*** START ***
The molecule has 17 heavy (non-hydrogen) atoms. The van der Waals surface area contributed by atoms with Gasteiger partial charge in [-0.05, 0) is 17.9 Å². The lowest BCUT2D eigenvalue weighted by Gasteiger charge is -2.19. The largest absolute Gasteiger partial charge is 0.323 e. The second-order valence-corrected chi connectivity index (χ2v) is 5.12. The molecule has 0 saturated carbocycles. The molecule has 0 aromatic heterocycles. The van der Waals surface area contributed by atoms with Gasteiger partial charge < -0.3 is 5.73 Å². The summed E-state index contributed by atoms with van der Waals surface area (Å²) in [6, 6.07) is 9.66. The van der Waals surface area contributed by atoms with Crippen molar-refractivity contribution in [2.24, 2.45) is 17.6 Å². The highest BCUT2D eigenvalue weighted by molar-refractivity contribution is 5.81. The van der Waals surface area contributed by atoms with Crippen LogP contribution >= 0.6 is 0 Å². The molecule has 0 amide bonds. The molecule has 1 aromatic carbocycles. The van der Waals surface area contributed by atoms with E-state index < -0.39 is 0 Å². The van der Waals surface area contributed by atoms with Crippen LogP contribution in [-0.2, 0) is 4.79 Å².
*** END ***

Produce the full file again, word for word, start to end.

The molecule has 17 heavy (non-hydrogen) atoms. The van der Waals surface area contributed by atoms with Gasteiger partial charge in [-0.05, 0) is 17.9 Å². The lowest BCUT2D eigenvalue weighted by Gasteiger charge is -2.19. The largest absolute Gasteiger partial charge is 0.323 e. The second-order valence-corrected chi connectivity index (χ2v) is 5.12. The molecule has 0 saturated carbocycles. The molecule has 0 aromatic heterocycles. The van der Waals surface area contributed by atoms with Gasteiger partial charge < -0.3 is 5.73 Å². The summed E-state index contributed by atoms with van der Waals surface area (Å²) in [6, 6.07) is 9.66. The van der Waals surface area contributed by atoms with Crippen molar-refractivity contribution in [2.24, 2.45) is 17.6 Å². The highest BCUT2D eigenvalue weighted by molar-refractivity contribution is 5.81. The van der Waals surface area contributed by atoms with Crippen LogP contribution >= 0.6 is 0 Å². The molecule has 0 amide bonds. The molecule has 1 aromatic carbocycles. The van der Waals surface area contributed by atoms with E-state index < -0.39 is 0 Å². The van der Waals surface area contributed by atoms with Crippen LogP contribution in [-0.2, 0) is 4.79 Å².